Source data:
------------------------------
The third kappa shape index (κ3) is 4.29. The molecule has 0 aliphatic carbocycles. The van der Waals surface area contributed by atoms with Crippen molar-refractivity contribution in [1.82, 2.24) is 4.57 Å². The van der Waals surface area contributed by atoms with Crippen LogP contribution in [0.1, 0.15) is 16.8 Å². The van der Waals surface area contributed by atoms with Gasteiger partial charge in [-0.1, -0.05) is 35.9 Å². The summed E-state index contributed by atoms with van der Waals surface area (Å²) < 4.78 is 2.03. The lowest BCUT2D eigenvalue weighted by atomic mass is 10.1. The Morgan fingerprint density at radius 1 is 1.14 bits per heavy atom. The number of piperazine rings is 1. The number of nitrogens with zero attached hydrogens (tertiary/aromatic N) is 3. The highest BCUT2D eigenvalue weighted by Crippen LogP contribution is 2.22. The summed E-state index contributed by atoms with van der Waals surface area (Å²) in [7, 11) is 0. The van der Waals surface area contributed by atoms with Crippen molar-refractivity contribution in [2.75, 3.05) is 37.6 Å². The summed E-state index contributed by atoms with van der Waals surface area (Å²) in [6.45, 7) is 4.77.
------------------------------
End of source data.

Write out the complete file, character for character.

The third kappa shape index (κ3) is 4.29. The molecule has 0 aliphatic carbocycles. The van der Waals surface area contributed by atoms with Crippen molar-refractivity contribution in [1.82, 2.24) is 4.57 Å². The van der Waals surface area contributed by atoms with Crippen LogP contribution in [0.1, 0.15) is 16.8 Å². The van der Waals surface area contributed by atoms with Gasteiger partial charge in [-0.1, -0.05) is 35.9 Å². The summed E-state index contributed by atoms with van der Waals surface area (Å²) < 4.78 is 2.03. The lowest BCUT2D eigenvalue weighted by atomic mass is 10.1. The Morgan fingerprint density at radius 1 is 1.14 bits per heavy atom. The number of piperazine rings is 1. The number of nitrogens with zero attached hydrogens (tertiary/aromatic N) is 3. The highest BCUT2D eigenvalue weighted by Crippen LogP contribution is 2.22. The summed E-state index contributed by atoms with van der Waals surface area (Å²) in [7, 11) is 0. The van der Waals surface area contributed by atoms with Crippen molar-refractivity contribution in [2.75, 3.05) is 37.6 Å². The summed E-state index contributed by atoms with van der Waals surface area (Å²) in [6.45, 7) is 4.77.